If it is difficult to determine the pulse rate (pulsation information) from the radial artery 2, the pulse rate (pulse information) is determined from the ulnar artery 3. In this manner, occurrence of a pulse wave detection error or failure is reduced and detection is performed with improved accuracy.

(2) Details of Embodiments

FIGS. 1(a)-1(b) are a diagram showing the configuration of a pulse wave detection device which represents a first embodiment of the present invention.

As shown in FIGS. 1(a)-1(b), the pulse wave detection device has a sensor 19 (first sensor) for detecting pulse waves from the radial artery 2 and a sensor 19, (second sensor) for detecting pulse waves from the ulnar artery 3. The sensor 19 has an emitting element 11 (first emitting means) for emitting ultrasound f0A toward the radial artery 2, and a receiving element 21 (first receiving means) for receiving reflected sound f1A from the radial artery 2. The sensor 19′ has an emitting element 11′ (second emitting means) for emitting ultrasound f0B toward the ulnar artery 3, and a receiving element 21′ (second receiving means) for receiving reflected sound f1B from the ulnar artery 3.

The pulse wave detection device has an emitting system constituted by a switch circuit 10 for selecting one of the emitting elements 11 and 11′ to emit ultrasound f0 (generically referred to in place of f0A or f0B, hereinafter) according to a selection signal A or B supplied from a control unit 70, a high-frequency oscillator circuit 13 for generating a high-frequency signal having a frequency of 10 MHz, and a drive circuit 12 for amplifying the high-frequency signal supplied from the high-frequency oscillator circuit 13 so that the signal has a power at an output level, and for emitting ultrasound f0 from the emitting element 11 or 11′ selected by the switch circuit 10.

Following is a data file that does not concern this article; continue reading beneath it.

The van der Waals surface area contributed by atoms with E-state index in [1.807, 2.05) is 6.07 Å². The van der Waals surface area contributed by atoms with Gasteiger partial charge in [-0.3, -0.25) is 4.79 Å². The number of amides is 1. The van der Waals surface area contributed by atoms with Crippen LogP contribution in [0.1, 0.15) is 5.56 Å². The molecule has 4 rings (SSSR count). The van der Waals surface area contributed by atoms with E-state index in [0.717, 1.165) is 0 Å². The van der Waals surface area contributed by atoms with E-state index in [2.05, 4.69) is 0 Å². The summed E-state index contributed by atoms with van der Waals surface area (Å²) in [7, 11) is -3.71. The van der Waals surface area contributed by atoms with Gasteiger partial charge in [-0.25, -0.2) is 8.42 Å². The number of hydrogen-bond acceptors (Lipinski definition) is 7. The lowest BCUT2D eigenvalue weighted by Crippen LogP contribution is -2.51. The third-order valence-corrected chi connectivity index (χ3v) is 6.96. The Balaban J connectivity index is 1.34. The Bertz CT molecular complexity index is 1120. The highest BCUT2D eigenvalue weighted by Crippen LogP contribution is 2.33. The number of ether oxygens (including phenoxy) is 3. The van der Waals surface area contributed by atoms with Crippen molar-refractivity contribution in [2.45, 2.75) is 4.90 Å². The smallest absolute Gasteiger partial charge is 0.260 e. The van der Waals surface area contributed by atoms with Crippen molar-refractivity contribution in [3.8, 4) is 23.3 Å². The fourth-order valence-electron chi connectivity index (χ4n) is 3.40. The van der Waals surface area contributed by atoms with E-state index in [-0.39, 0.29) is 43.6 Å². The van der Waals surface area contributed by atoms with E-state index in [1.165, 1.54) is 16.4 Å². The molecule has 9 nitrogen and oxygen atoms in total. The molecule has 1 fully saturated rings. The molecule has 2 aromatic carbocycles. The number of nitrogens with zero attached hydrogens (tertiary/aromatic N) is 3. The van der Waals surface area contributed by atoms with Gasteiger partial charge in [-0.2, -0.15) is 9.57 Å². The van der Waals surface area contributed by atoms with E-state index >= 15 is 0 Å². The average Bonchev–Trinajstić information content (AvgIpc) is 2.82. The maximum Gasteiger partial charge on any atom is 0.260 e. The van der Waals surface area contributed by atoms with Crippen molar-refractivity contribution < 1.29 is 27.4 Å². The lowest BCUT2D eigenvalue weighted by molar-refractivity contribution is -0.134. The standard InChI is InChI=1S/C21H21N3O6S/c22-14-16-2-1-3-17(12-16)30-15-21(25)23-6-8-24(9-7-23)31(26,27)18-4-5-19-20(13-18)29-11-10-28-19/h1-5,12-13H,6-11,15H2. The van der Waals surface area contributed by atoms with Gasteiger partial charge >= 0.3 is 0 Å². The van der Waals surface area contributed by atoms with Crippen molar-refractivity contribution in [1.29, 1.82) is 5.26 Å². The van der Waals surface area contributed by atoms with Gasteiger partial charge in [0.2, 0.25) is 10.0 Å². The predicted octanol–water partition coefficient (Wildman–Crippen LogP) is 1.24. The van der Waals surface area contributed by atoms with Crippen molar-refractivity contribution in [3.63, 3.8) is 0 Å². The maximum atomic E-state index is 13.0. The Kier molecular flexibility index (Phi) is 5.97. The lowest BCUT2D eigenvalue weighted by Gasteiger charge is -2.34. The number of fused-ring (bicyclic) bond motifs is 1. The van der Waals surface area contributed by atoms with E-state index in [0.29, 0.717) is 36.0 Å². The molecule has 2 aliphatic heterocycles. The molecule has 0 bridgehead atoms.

The pulse wave detection device also has a receiving system constituted by a switch circuit 20 for selecting one of the receiving elements 21 and 21′ to receive reflected sound f1 according to the selection signal A or B, a high-frequency amplifier circuit 31, a frequency to voltage (F/V) converter circuit 32, a detector circuit 33, a sample and hold circuit 34, an amplifier circuit 35, a filter circuit 36, and analog to digital (A/D) converter circuit 37, and a low-frequency oscillator circuit 51 for generating a signal oscillating at a frequency of 32 kHz. The pulse wave detection device also has the control unit 70.